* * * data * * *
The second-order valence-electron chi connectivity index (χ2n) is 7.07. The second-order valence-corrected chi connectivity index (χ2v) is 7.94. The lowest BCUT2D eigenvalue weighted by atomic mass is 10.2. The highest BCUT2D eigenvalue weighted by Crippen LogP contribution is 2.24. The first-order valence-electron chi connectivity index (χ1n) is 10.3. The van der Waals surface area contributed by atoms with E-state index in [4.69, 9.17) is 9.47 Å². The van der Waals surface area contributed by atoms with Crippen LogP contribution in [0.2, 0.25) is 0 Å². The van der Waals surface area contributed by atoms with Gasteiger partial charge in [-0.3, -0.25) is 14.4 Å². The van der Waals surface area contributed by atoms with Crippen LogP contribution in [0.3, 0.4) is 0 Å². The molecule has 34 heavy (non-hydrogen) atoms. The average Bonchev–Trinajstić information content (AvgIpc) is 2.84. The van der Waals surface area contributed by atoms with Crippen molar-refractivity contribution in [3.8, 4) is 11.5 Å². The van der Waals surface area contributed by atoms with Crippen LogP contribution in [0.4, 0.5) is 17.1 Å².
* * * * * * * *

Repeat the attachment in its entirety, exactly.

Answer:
The second-order valence-electron chi connectivity index (χ2n) is 7.07. The second-order valence-corrected chi connectivity index (χ2v) is 7.94. The lowest BCUT2D eigenvalue weighted by atomic mass is 10.2. The highest BCUT2D eigenvalue weighted by Crippen LogP contribution is 2.24. The first-order valence-electron chi connectivity index (χ1n) is 10.3. The van der Waals surface area contributed by atoms with E-state index in [4.69, 9.17) is 9.47 Å². The van der Waals surface area contributed by atoms with Crippen LogP contribution in [0.2, 0.25) is 0 Å². The van der Waals surface area contributed by atoms with Gasteiger partial charge in [-0.3, -0.25) is 14.4 Å². The van der Waals surface area contributed by atoms with Crippen LogP contribution in [0.3, 0.4) is 0 Å². The molecule has 34 heavy (non-hydrogen) atoms. The average Bonchev–Trinajstić information content (AvgIpc) is 2.84. The van der Waals surface area contributed by atoms with Crippen molar-refractivity contribution in [3.8, 4) is 11.5 Å². The van der Waals surface area contributed by atoms with Crippen LogP contribution in [0.4, 0.5) is 17.1 Å².